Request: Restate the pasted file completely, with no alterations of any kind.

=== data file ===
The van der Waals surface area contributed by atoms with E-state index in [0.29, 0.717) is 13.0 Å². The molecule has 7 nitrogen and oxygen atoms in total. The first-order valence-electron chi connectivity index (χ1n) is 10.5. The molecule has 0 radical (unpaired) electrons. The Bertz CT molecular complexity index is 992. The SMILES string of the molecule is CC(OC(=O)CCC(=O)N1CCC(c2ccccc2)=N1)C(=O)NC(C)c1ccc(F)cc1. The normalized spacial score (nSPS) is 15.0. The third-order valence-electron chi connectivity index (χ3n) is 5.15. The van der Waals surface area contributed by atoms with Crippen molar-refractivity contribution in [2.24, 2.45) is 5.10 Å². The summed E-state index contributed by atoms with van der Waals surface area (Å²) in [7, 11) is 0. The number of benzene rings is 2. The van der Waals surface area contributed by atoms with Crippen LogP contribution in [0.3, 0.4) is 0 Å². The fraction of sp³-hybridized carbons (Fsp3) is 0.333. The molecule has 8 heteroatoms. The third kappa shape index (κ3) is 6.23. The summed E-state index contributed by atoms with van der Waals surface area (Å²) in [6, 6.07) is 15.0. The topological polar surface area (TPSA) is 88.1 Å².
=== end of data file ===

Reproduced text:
The van der Waals surface area contributed by atoms with E-state index in [0.29, 0.717) is 13.0 Å². The molecule has 7 nitrogen and oxygen atoms in total. The first-order valence-electron chi connectivity index (χ1n) is 10.5. The molecule has 0 radical (unpaired) electrons. The Bertz CT molecular complexity index is 992. The SMILES string of the molecule is CC(OC(=O)CCC(=O)N1CCC(c2ccccc2)=N1)C(=O)NC(C)c1ccc(F)cc1. The normalized spacial score (nSPS) is 15.0. The third-order valence-electron chi connectivity index (χ3n) is 5.15. The van der Waals surface area contributed by atoms with Crippen molar-refractivity contribution in [2.24, 2.45) is 5.10 Å². The summed E-state index contributed by atoms with van der Waals surface area (Å²) in [7, 11) is 0. The number of benzene rings is 2. The van der Waals surface area contributed by atoms with Crippen LogP contribution in [0.3, 0.4) is 0 Å². The fraction of sp³-hybridized carbons (Fsp3) is 0.333. The molecule has 8 heteroatoms. The third kappa shape index (κ3) is 6.23. The summed E-state index contributed by atoms with van der Waals surface area (Å²) in [6, 6.07) is 15.0. The topological polar surface area (TPSA) is 88.1 Å².